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Occupy No More: What Zuccotti Park Is Like Now

Leslie Gersing, CNBC Producer
Leslie Gersing for

Occupy Wall Street protesters have been slowly returning to Zuccotti Park since New York City had them evicted on Tuesday.

Before dawn Wednesday, police and private guards rousted a few for lying down and otherwise sleeping.

Cops instructed private guards hired by the owner, Brookfield Properties, to clarify whether sleeping violates Tuesday's court ruling that protesters can't camp out in the park. Occupy Wall Street attorney Yetta Kurland said Tuesday night that nothing in the ruling prevents people from sleeping there.

A small number of people spent Tuesday evening in the park vowing to keep the Occupy Wall Street movement going.

Barriers prevent easy entry. One can only enter in middle of North and South sides of the park. The private guards examine belongings but are letting large bags in after they are inspected. They have denied entrance to some with large knapacks and other equipment.

A small library has been reestablished, but Occupy Wall Street members say books taken away during the cleanup were irretrievably damaged despite word they were saved.

The Sanitation Department opened its collection site Wednesday morning for protesters who want to get their seized belongings. Proof of I.D. is required. A Sanitation spokesman said claims forms for lost or damaged property can be filled out on site.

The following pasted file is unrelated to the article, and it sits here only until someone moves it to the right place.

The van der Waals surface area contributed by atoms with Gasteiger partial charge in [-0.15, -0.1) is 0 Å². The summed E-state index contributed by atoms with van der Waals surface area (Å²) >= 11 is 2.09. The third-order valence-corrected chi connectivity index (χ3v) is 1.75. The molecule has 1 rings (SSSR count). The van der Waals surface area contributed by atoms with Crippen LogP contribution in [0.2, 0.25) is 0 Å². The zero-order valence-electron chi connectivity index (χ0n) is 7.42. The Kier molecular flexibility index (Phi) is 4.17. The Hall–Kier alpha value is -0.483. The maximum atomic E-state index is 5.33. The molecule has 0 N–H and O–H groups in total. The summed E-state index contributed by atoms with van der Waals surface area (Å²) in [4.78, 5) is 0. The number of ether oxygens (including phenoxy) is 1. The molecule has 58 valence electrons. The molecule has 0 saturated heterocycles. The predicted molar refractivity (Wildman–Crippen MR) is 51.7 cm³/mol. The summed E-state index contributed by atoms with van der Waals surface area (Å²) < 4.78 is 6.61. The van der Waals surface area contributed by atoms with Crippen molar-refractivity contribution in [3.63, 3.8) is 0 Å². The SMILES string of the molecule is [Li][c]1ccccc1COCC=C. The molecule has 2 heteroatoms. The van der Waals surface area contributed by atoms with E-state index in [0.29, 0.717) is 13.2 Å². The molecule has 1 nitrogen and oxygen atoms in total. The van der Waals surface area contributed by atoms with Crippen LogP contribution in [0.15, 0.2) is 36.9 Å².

Patrick Koller, one Occupy Wall Street protestor seeking donations to go back home to Nashville, told us city workers took his laptop, wallet and identification. He doubts he'll get them back and believes the eviction and harassment has ended the campaign.

A Brooklyn bystander named Dan praised Tuesday's actions, saying people shouldn't be allowed to occupy the park and that some demonstrators were seeking confrontation. He said he came by last night to thank the cops for their professionalism.

Rain fell by noon but didn't dampen protestors' enthusiasm or the growing number who showed up. Lunch got served; groups met to handle money, media and medical needs.

Some say Tuesday's police action strengthened their resolve and energized plans for Thursday's "International Day of Action." According to their website, the protestors vow to shut down wall street, occupy the subways and take Foley Square.

As a popular sign says, "This is SO not over."

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